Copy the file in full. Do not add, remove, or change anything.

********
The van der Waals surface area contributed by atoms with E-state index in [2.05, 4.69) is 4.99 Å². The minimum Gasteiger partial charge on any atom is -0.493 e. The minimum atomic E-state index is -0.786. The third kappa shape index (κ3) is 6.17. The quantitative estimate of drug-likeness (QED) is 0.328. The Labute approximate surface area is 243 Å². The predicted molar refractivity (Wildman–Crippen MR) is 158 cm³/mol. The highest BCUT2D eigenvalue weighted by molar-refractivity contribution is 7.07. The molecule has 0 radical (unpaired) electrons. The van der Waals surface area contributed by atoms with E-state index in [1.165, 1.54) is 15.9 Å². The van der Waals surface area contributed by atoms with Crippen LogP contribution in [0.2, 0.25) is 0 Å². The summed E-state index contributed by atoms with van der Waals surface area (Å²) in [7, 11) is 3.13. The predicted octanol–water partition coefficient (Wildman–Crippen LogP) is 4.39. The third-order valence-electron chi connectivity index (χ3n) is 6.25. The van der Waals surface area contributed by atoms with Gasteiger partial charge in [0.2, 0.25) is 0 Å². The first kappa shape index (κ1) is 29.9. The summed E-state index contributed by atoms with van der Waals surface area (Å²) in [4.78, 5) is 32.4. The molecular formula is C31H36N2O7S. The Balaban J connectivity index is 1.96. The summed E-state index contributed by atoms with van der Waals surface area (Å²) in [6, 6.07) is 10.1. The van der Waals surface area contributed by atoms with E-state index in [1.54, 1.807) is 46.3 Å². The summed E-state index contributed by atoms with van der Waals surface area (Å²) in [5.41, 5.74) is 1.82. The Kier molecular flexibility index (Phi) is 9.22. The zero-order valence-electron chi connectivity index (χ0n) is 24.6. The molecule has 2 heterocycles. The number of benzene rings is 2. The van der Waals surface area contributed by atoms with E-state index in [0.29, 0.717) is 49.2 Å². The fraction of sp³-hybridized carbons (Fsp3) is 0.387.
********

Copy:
The van der Waals surface area contributed by atoms with E-state index in [2.05, 4.69) is 4.99 Å². The minimum Gasteiger partial charge on any atom is -0.493 e. The minimum atomic E-state index is -0.786. The third kappa shape index (κ3) is 6.17. The quantitative estimate of drug-likeness (QED) is 0.328. The Labute approximate surface area is 243 Å². The predicted molar refractivity (Wildman–Crippen MR) is 158 cm³/mol. The highest BCUT2D eigenvalue weighted by molar-refractivity contribution is 7.07. The molecule has 0 radical (unpaired) electrons. The van der Waals surface area contributed by atoms with E-state index in [1.165, 1.54) is 15.9 Å². The van der Waals surface area contributed by atoms with Crippen LogP contribution in [0.2, 0.25) is 0 Å². The summed E-state index contributed by atoms with van der Waals surface area (Å²) in [7, 11) is 3.13. The predicted octanol–water partition coefficient (Wildman–Crippen LogP) is 4.39. The third-order valence-electron chi connectivity index (χ3n) is 6.25. The van der Waals surface area contributed by atoms with Gasteiger partial charge in [0.2, 0.25) is 0 Å². The first kappa shape index (κ1) is 29.9. The summed E-state index contributed by atoms with van der Waals surface area (Å²) in [4.78, 5) is 32.4. The molecular formula is C31H36N2O7S. The Balaban J connectivity index is 1.96. The summed E-state index contributed by atoms with van der Waals surface area (Å²) in [6, 6.07) is 10.1. The van der Waals surface area contributed by atoms with E-state index in [1.54, 1.807) is 46.3 Å². The summed E-state index contributed by atoms with van der Waals surface area (Å²) in [5.41, 5.74) is 1.82. The Kier molecular flexibility index (Phi) is 9.22. The zero-order valence-electron chi connectivity index (χ0n) is 24.6. The molecule has 2 heterocycles. The number of benzene rings is 2. The van der Waals surface area contributed by atoms with E-state index in [0.29, 0.717) is 49.2 Å². The fraction of sp³-hybridized carbons (Fsp3) is 0.387.